VANEK SMITH: And, you know, Adrian, all this supply chain pressure - like, it has these real effects. I mean, it's not just that it takes a few weeks to get your dishwasher or something like that. But also, like, this is one of the things that is being pointed to about why prices are rising so fast. It's sort of one of the culprits of inflation - that the supply of things is stuck, so there's fewer stuff around and that, you know, when demand is high, and supply can't meet it, that does push up prices.
MA: Absolutely. Yeah.
WOODS: So Adrian and I have given ours. So Stacey, what's your indicator for 2022?
VANEK SMITH: OK, so my indicator is - it's a little bit of a borrowed indicator, I have to say.
WOODS: Hey, if it's good, it's good.
VANEK SMITH: It is an indicator that Cardiff Garcia pointed out last year, and I love it. I love this indicator, but it is called the Architecture Billings Index. Basically, all this does is polls architecture firms about whether they are billing actively. So it's sort of asking architecture firms, like, how much business do you have right now?
And so what this measures is nonresidential construction. So not all the houses that are being built because construction numbers are kind of off the charts for houses, but this is, are businesses expanding?
WOODS: Like offices and factories and that kind of thing.
VANEK SMITH: Yes. And the reason that I think this is interesting is - couple things. First, of course, you know, this has been, like, sort of the best of times and the worst of times for a lot of businesses. Some businesses like Amazon and Zoom, you know, have seen huge spikes in demand.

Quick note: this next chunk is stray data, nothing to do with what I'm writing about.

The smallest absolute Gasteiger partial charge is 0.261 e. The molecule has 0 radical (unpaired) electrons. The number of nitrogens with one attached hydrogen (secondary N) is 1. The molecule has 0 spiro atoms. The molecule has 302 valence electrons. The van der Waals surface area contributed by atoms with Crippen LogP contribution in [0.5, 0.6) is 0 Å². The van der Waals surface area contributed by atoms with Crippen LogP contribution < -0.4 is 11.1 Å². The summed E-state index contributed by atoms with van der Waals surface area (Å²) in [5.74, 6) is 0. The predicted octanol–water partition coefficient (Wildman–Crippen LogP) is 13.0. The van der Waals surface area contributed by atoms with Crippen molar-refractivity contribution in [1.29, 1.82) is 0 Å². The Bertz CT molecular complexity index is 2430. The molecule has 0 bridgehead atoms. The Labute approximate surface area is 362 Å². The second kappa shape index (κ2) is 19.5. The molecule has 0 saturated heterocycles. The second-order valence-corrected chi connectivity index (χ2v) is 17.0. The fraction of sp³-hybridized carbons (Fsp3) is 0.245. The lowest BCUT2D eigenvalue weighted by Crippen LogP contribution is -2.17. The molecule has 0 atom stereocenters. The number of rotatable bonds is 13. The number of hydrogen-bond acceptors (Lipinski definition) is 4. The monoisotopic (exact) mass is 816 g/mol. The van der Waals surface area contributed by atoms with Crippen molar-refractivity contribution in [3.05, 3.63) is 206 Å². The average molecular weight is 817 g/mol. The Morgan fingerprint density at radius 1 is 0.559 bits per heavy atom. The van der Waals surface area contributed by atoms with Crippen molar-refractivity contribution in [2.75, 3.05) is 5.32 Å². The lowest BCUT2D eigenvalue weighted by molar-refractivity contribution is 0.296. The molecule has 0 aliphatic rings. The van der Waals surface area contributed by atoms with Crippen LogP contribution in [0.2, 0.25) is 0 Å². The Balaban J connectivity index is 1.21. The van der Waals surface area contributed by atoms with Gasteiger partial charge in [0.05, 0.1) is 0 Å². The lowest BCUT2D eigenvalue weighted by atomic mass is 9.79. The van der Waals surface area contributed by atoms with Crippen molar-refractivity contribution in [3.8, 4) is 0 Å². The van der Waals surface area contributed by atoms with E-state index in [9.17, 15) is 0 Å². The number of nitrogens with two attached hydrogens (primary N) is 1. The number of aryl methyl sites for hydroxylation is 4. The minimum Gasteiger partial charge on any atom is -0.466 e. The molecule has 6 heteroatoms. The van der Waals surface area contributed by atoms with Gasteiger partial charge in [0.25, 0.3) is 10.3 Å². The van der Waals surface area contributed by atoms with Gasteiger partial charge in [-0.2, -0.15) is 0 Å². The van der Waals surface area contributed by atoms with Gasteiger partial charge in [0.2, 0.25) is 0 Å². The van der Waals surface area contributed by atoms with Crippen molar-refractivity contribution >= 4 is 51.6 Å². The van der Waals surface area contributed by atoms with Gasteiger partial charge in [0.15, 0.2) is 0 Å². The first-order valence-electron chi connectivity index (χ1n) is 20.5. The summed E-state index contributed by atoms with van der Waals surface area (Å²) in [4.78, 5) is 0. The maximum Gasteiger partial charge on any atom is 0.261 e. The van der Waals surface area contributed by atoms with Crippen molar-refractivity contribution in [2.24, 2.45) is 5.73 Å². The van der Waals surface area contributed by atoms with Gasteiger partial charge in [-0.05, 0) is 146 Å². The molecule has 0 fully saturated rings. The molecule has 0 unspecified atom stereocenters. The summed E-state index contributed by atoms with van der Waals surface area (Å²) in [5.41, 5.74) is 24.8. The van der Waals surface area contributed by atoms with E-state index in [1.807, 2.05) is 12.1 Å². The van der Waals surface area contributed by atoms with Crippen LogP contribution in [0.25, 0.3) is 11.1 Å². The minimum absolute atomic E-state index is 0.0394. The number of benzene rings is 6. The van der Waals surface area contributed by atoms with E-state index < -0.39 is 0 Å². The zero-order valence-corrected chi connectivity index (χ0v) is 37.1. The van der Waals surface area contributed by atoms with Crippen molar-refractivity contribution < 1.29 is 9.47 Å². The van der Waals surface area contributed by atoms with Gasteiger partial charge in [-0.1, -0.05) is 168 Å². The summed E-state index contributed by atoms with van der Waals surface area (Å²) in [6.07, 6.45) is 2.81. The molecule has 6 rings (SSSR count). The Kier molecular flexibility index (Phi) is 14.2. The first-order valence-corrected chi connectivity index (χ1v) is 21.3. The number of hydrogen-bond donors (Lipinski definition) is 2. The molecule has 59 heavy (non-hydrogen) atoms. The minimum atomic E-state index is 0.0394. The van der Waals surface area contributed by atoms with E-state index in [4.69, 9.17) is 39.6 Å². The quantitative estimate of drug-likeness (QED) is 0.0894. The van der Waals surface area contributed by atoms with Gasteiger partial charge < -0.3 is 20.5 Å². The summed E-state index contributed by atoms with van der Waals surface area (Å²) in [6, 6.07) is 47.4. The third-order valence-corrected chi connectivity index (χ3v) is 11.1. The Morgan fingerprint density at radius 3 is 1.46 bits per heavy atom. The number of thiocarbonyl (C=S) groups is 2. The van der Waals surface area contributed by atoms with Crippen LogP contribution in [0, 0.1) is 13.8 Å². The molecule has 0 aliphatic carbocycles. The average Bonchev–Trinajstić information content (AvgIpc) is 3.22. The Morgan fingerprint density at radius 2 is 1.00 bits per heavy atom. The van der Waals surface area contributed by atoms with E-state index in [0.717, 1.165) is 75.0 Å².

For some businesses, though, this has been incredibly hard. Small businesses, a lot of them have struggled. Thousands of businesses have closed. It's such a strange time. So I like this index for sort of giving a sense of what's going on with businesses.
The other thing I feel like this indicator reveals is our working-from-home situation. When things reopen, how much are they going to reopen? Are businesses going to scale back their office presence?
MA: Is this sort of like these two forces pulling the Architecture Billings Index up and down? Like, you would have, like, some businesses like Amazon that are building more warehouse space and stuff like that, and that kind of pulls up the index. But then you have a lot of businesses with workers who are staying home, or they've decided they're not going to do the office thing anymore, and that sort of pulls the index down. And that's sort of where the tug of war is happening.
VANEK SMITH: Yeah, absolutely. But also, businesses closing and vacating their spaces, too or just not expanding at the rate that they used to.
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MA: So there you go. One, two, three indicators to follow in 2022. We got real wages, global supply chain pressure and architecture billings. If you want to follow these, we'll link to them on our website. Check them out and follow along with us.
WOODS: This episode of THE INDICATOR was produced by Brittany Cronin with help from Isaac Rodrigues. It was fact-checked by Corey Bridges. Viet Le is our senior producer. Kate Concannon edits the show. And THE INDICATOR is a production of NPR.